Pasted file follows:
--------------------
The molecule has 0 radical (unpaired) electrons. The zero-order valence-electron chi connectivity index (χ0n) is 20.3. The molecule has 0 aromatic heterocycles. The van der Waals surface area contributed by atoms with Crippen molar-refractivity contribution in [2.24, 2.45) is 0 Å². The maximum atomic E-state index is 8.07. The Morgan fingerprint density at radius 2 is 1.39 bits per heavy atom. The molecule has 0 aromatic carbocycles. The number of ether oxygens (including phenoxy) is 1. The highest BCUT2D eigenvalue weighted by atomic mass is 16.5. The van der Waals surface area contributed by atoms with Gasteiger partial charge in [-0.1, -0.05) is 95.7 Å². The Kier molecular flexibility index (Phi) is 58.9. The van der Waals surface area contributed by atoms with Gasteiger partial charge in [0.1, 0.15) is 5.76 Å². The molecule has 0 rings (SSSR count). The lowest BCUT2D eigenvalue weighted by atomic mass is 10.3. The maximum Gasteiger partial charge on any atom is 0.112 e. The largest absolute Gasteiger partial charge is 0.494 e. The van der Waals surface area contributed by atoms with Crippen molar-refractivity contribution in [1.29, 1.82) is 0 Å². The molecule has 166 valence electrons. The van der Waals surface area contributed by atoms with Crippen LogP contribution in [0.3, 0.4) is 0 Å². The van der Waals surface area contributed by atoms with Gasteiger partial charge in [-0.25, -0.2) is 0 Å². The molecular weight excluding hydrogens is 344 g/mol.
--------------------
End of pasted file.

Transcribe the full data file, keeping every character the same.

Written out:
The molecule has 0 radical (unpaired) electrons. The zero-order valence-electron chi connectivity index (χ0n) is 20.3. The molecule has 0 aromatic heterocycles. The van der Waals surface area contributed by atoms with Crippen molar-refractivity contribution in [2.24, 2.45) is 0 Å². The maximum atomic E-state index is 8.07. The Morgan fingerprint density at radius 2 is 1.39 bits per heavy atom. The molecule has 0 aromatic carbocycles. The number of ether oxygens (including phenoxy) is 1. The highest BCUT2D eigenvalue weighted by atomic mass is 16.5. The van der Waals surface area contributed by atoms with Gasteiger partial charge in [-0.1, -0.05) is 95.7 Å². The Kier molecular flexibility index (Phi) is 58.9. The van der Waals surface area contributed by atoms with Gasteiger partial charge in [0.1, 0.15) is 5.76 Å². The molecule has 0 rings (SSSR count). The lowest BCUT2D eigenvalue weighted by atomic mass is 10.3. The maximum Gasteiger partial charge on any atom is 0.112 e. The largest absolute Gasteiger partial charge is 0.494 e. The van der Waals surface area contributed by atoms with Crippen molar-refractivity contribution in [1.29, 1.82) is 0 Å². The molecule has 166 valence electrons. The van der Waals surface area contributed by atoms with Crippen LogP contribution in [0.3, 0.4) is 0 Å². The van der Waals surface area contributed by atoms with Gasteiger partial charge in [-0.25, -0.2) is 0 Å². The molecular weight excluding hydrogens is 344 g/mol.